“It is only at this stage (that is, in a condition which will bear handling and stripping, without either being so dry as to break and crumble, or so damp as to endanger a future rotting of the leaf) that it is for the first time… ready for farther process. This condition can only be distinguished by diligent attention, and frequent handling… The method of trying it corresponds with that by which the quality of the commodity is examined: it must be stretched gently over the ends of the fingers and knuckles, and if it is in goodcase, i.e. plight, or condition, it will discover an elastic capacity, stretching like leather, glowing with a kind of moist gloss, pearled with a kind of gummy powder; yet neither dry enough to break, nor sweaty enough to ferment.”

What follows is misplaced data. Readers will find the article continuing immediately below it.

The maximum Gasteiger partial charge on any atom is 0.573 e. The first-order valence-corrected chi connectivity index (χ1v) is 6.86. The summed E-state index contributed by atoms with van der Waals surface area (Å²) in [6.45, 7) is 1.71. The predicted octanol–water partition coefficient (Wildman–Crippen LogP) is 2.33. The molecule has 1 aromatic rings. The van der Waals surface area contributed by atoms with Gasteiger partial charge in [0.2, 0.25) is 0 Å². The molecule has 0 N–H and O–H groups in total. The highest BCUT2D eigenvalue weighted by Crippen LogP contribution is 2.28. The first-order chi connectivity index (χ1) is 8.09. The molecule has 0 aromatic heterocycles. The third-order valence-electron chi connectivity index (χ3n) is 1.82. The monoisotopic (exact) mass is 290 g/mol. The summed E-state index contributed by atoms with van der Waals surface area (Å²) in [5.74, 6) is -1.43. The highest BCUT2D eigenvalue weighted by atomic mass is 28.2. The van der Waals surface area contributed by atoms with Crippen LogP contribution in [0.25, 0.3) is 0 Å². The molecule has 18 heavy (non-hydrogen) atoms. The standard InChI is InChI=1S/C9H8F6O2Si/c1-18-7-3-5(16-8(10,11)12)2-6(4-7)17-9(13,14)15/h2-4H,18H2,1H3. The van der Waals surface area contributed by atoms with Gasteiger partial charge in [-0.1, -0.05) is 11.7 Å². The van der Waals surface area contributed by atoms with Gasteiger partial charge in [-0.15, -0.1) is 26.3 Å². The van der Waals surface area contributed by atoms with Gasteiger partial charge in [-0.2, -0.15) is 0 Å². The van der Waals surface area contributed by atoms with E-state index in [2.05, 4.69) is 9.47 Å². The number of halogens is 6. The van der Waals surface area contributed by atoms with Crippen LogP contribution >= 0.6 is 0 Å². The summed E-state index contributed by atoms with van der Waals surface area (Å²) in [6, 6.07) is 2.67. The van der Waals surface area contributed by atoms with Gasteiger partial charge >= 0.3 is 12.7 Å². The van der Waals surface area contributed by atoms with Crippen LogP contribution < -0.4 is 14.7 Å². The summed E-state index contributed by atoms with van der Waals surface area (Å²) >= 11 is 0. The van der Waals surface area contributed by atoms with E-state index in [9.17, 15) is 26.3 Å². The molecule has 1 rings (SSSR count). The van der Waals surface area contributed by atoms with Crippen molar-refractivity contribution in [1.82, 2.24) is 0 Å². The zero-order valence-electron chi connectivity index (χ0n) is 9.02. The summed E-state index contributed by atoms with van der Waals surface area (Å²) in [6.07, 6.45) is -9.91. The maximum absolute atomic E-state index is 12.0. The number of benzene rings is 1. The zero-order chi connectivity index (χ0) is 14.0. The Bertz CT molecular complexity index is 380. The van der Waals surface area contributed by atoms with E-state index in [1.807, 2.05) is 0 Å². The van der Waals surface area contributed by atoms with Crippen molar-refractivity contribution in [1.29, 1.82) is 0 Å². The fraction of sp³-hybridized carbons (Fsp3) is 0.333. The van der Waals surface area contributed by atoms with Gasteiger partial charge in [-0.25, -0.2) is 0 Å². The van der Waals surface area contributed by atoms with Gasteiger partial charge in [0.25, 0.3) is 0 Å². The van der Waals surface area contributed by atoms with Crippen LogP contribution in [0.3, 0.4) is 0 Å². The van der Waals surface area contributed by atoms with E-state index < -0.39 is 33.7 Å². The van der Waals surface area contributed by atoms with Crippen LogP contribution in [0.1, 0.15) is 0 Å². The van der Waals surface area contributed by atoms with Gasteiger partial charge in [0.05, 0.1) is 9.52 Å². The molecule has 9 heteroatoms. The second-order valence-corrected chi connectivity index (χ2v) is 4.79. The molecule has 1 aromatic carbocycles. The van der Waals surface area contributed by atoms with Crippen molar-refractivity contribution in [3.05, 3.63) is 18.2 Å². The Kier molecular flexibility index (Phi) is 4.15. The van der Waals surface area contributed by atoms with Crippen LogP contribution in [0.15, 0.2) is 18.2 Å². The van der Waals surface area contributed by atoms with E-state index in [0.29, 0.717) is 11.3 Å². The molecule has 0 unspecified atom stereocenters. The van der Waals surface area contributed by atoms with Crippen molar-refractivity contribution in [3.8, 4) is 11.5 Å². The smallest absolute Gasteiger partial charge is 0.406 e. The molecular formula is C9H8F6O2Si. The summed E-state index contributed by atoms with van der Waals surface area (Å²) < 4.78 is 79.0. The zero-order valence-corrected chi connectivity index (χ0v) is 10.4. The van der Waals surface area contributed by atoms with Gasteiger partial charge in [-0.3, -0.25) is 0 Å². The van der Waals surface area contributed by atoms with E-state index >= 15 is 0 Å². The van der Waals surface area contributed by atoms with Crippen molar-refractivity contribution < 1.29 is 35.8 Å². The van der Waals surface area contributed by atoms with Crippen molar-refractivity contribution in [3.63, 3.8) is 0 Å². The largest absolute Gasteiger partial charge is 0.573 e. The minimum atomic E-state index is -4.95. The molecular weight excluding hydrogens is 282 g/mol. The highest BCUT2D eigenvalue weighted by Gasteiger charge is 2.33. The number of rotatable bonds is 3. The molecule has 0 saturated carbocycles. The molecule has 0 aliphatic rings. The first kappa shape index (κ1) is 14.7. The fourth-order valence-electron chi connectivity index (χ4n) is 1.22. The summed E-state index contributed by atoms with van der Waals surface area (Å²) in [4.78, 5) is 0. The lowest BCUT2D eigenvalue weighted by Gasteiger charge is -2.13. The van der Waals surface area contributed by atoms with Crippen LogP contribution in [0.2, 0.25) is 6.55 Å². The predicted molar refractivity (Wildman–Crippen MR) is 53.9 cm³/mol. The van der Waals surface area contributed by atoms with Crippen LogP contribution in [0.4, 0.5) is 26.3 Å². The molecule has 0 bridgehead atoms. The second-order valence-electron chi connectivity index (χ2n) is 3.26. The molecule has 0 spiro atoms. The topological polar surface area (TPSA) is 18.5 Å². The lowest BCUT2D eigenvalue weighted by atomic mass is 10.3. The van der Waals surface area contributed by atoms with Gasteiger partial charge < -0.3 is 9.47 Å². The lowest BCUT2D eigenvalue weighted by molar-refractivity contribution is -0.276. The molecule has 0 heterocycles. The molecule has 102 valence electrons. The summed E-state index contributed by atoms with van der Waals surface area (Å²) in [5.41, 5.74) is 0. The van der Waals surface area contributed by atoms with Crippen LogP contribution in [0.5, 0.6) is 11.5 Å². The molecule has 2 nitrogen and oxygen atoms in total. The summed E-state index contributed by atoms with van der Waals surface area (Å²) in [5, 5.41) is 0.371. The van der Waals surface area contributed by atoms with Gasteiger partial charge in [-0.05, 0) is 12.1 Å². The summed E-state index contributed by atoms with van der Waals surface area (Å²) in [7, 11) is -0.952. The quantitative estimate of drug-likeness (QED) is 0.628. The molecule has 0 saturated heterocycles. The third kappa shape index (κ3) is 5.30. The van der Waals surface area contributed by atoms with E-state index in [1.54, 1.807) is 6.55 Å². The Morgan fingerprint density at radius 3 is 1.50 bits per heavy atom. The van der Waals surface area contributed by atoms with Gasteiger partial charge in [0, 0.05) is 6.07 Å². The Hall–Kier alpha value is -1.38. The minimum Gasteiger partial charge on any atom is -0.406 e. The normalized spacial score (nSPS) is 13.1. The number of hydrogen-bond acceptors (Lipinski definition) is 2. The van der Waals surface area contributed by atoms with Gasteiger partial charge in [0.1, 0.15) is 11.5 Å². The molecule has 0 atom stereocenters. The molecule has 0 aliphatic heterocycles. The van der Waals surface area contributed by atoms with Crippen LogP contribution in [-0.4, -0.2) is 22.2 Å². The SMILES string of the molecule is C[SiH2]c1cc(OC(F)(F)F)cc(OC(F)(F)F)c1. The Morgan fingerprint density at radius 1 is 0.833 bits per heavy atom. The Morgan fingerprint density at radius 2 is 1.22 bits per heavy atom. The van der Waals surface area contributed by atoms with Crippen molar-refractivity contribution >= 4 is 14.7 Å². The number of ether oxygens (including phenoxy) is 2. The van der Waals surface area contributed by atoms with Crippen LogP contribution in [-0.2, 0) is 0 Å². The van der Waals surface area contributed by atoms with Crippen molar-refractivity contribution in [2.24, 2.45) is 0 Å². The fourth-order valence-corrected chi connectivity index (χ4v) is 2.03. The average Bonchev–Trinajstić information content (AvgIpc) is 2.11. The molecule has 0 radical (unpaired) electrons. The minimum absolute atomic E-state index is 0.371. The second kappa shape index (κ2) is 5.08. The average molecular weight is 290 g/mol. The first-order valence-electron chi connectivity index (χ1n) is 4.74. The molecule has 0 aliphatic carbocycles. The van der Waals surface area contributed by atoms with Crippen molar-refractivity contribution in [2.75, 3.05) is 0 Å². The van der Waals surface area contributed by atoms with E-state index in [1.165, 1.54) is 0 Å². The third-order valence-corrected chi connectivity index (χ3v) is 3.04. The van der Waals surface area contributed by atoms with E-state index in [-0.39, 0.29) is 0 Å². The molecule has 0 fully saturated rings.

“The sticks, containing the tobacco which may be sufficiently cured, are then taken down and drawn out of the plants. These are then taken one by one respectively, and the leaves being stripped from the stalk of the plant, are rolled round the butts or thick ends of the leaf, with one of the smallest leaves as a bandage, and thus made up into little bundles fit for laying into the cask for final packing.”
In 1771, everyone was required by law to take their tobacco to the nearest tobacco warehouse to be inspected by government appointed inspectors. The reason the government required tobacco to be inspected was to make sure that only high quality Virginia tobacco was shipped to Europe, so the price for it would stay high. In spite of this fact, the price of tobacco was falling in the early 1770s. It was only worth 2.5 to 3 pence per pound in the early 1770s, while it had been worth as much as 5 pence per pound in the 1760s. Because wheat was fetching a high price, as much as 4s6d (4 shillings, 6 pence), in the early 1770s and required much less labor to grow, many farmers were beginning to grow more wheat and less tobacco for their cash crop.